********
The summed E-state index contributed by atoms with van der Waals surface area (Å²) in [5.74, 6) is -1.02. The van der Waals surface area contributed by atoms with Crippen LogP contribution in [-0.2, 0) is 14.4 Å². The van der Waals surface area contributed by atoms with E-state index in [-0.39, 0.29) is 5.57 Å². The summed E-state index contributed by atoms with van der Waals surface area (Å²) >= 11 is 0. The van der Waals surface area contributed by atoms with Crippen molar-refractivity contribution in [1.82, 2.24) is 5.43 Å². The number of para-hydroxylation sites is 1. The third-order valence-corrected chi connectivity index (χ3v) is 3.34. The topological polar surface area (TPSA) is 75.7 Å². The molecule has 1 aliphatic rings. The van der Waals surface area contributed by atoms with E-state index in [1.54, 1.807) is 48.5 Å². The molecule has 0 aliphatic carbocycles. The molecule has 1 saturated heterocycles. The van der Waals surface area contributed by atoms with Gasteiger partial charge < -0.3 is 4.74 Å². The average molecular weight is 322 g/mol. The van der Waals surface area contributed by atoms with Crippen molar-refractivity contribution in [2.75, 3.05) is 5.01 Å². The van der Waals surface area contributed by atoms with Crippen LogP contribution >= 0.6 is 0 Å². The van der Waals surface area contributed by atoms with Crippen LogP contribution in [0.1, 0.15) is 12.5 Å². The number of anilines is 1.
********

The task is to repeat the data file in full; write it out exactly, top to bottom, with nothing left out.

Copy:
The summed E-state index contributed by atoms with van der Waals surface area (Å²) in [5.74, 6) is -1.02. The van der Waals surface area contributed by atoms with Crippen LogP contribution in [-0.2, 0) is 14.4 Å². The van der Waals surface area contributed by atoms with E-state index in [-0.39, 0.29) is 5.57 Å². The summed E-state index contributed by atoms with van der Waals surface area (Å²) >= 11 is 0. The van der Waals surface area contributed by atoms with Crippen molar-refractivity contribution in [1.82, 2.24) is 5.43 Å². The number of para-hydroxylation sites is 1. The third-order valence-corrected chi connectivity index (χ3v) is 3.34. The topological polar surface area (TPSA) is 75.7 Å². The molecule has 1 aliphatic rings. The van der Waals surface area contributed by atoms with E-state index in [1.54, 1.807) is 48.5 Å². The molecule has 0 aliphatic carbocycles. The molecule has 1 saturated heterocycles. The van der Waals surface area contributed by atoms with Gasteiger partial charge < -0.3 is 4.74 Å². The average molecular weight is 322 g/mol. The van der Waals surface area contributed by atoms with Crippen molar-refractivity contribution in [2.75, 3.05) is 5.01 Å². The van der Waals surface area contributed by atoms with Crippen LogP contribution >= 0.6 is 0 Å². The van der Waals surface area contributed by atoms with Crippen LogP contribution in [0.1, 0.15) is 12.5 Å². The number of anilines is 1.